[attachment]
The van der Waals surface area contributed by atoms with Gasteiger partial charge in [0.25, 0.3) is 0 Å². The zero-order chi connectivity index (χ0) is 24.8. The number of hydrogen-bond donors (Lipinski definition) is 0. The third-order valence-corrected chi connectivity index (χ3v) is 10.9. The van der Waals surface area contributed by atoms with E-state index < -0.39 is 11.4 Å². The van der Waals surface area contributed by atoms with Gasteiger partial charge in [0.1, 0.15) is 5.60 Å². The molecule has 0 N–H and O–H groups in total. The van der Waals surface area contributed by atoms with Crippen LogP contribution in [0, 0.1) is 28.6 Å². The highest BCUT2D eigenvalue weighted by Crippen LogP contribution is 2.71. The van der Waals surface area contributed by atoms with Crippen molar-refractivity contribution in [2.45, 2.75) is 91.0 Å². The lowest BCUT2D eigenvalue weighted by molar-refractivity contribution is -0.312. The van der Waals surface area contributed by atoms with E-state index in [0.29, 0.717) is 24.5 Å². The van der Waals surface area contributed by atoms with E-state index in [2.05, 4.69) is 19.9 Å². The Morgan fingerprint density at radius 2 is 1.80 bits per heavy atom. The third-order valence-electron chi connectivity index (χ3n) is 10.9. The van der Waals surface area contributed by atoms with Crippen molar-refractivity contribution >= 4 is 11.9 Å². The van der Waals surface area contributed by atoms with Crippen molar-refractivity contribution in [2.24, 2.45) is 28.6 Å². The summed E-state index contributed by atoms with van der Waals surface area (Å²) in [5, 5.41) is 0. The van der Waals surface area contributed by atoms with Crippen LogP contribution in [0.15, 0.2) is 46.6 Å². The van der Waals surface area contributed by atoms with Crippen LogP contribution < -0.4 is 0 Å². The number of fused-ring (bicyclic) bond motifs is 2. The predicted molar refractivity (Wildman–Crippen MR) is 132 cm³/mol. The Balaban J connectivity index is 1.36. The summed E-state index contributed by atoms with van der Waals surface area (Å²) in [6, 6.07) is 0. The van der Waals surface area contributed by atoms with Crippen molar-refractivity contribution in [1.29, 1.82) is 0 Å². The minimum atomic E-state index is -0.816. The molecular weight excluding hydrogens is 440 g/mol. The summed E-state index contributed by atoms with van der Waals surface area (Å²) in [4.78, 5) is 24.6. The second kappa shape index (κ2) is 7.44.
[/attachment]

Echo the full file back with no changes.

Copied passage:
The van der Waals surface area contributed by atoms with Gasteiger partial charge in [0.25, 0.3) is 0 Å². The zero-order chi connectivity index (χ0) is 24.8. The number of hydrogen-bond donors (Lipinski definition) is 0. The third-order valence-corrected chi connectivity index (χ3v) is 10.9. The van der Waals surface area contributed by atoms with E-state index < -0.39 is 11.4 Å². The van der Waals surface area contributed by atoms with Gasteiger partial charge in [0.1, 0.15) is 5.60 Å². The molecule has 0 N–H and O–H groups in total. The van der Waals surface area contributed by atoms with Crippen LogP contribution in [0, 0.1) is 28.6 Å². The highest BCUT2D eigenvalue weighted by Crippen LogP contribution is 2.71. The van der Waals surface area contributed by atoms with Crippen molar-refractivity contribution in [2.45, 2.75) is 91.0 Å². The lowest BCUT2D eigenvalue weighted by molar-refractivity contribution is -0.312. The van der Waals surface area contributed by atoms with E-state index in [0.29, 0.717) is 24.5 Å². The van der Waals surface area contributed by atoms with E-state index in [2.05, 4.69) is 19.9 Å². The Morgan fingerprint density at radius 2 is 1.80 bits per heavy atom. The third-order valence-electron chi connectivity index (χ3n) is 10.9. The van der Waals surface area contributed by atoms with Crippen molar-refractivity contribution >= 4 is 11.9 Å². The van der Waals surface area contributed by atoms with Crippen molar-refractivity contribution in [2.24, 2.45) is 28.6 Å². The summed E-state index contributed by atoms with van der Waals surface area (Å²) in [5, 5.41) is 0. The van der Waals surface area contributed by atoms with Crippen LogP contribution in [0.15, 0.2) is 46.6 Å². The van der Waals surface area contributed by atoms with Crippen LogP contribution < -0.4 is 0 Å². The number of fused-ring (bicyclic) bond motifs is 2. The predicted molar refractivity (Wildman–Crippen MR) is 132 cm³/mol. The Balaban J connectivity index is 1.36. The summed E-state index contributed by atoms with van der Waals surface area (Å²) in [6, 6.07) is 0. The van der Waals surface area contributed by atoms with Crippen molar-refractivity contribution in [1.29, 1.82) is 0 Å². The minimum atomic E-state index is -0.816. The molecular weight excluding hydrogens is 440 g/mol. The summed E-state index contributed by atoms with van der Waals surface area (Å²) in [4.78, 5) is 24.6. The second kappa shape index (κ2) is 7.44.